BOK minutes suggest Korea's inflation is understated

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BOK minutes suggest Korea's inflation is understated

The members of the central bank's rate-setting board have voiced concerns inflation could be higher if housing costs are taken into consideration, minutes from the latest policy meeting showed Wednesday.
 
The Bank of Korea issued the minutes of the Oct. 12 meeting when its seven-member board held its key policy rate unchanged at 0.75 percent.
 
"In August,  consumer prices in the U.S. grew 5.3 percent, much higher than a 2.6 percent rise in our country, which suggested inflation in the U.S. is more serious than in our country," an unidentified board member said, according to the minutes.
 
"But given the differences in composition of items for the price indexes of the two countries, inflationary pressures in South Korea look no smaller than those in the U.S."
 
"If we include owner-occupied housing services costs like the U.S. does and exclude our unique administered price items, our inflationary pressure would be higher than now," the member added.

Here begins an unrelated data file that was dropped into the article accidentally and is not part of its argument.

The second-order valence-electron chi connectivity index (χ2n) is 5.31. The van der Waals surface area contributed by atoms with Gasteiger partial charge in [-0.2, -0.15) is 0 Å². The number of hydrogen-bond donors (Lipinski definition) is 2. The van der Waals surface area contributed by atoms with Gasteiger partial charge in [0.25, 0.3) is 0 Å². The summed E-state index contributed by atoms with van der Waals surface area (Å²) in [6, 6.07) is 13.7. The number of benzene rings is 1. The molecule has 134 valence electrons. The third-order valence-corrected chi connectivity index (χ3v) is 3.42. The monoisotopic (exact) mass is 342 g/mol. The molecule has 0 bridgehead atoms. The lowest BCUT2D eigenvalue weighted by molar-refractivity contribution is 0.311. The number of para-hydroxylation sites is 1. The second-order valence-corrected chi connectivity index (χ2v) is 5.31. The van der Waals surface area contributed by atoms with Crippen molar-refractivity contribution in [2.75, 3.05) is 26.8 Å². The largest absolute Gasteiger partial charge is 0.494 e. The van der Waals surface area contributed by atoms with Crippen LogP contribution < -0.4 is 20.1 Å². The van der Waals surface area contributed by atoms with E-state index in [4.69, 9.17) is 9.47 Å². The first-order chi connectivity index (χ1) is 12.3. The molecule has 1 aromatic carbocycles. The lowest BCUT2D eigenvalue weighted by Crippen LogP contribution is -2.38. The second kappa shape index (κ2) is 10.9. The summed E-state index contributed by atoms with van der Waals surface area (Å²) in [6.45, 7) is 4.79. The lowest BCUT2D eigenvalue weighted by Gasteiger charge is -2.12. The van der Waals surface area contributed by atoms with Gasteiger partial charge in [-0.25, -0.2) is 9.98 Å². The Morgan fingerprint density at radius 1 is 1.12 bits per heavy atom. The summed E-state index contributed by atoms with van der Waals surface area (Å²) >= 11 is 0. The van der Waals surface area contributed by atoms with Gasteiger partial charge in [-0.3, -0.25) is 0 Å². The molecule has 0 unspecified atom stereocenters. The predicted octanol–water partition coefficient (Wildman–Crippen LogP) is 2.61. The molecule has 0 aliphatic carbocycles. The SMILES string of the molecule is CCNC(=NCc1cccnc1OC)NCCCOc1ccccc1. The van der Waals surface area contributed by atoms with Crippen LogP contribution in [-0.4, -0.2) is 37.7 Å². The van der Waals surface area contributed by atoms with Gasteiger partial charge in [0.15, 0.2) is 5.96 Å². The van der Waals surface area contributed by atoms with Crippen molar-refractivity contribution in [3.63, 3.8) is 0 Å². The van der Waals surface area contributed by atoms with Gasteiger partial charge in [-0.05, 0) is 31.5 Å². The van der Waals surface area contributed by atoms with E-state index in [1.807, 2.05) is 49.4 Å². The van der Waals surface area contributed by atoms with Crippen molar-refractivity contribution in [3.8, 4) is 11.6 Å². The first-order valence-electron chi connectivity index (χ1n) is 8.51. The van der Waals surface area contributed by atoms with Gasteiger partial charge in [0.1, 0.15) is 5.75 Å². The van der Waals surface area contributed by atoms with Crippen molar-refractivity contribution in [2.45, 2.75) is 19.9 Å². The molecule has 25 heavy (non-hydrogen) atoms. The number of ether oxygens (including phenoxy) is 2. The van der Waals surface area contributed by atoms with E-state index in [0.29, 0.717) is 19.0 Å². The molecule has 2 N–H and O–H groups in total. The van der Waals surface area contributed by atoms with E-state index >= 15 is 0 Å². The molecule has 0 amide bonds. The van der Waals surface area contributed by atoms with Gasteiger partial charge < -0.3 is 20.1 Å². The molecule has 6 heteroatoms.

Owner-occupied housing services costs refer to the costs related to owning, maintaining and living in one's own home. The costs are not reflected in measuring Korea's consumer prices, though they are included in the consumer price indexes in the U.S. and other major economies.
 
Other members underlined the need to closely monitor the impact of such housing costs on inflation and even called for inclusion of the costs in calculating the consumer price index.
 
Korea's consumer prices rose 3.2 percent in October from a year earlier, the fastest clip in almost a decade. BOK Gov. Lee Ju-yeol earlier said the 2021 inflation rate is likely to exceed the central bank's forecast of 2.1 percent.
 
The BOK held its key interest rate unchanged last month but hinted at a further rate hike late this month amid concerns over growing inflationary pressures and rising household debt.
 
Yonhap
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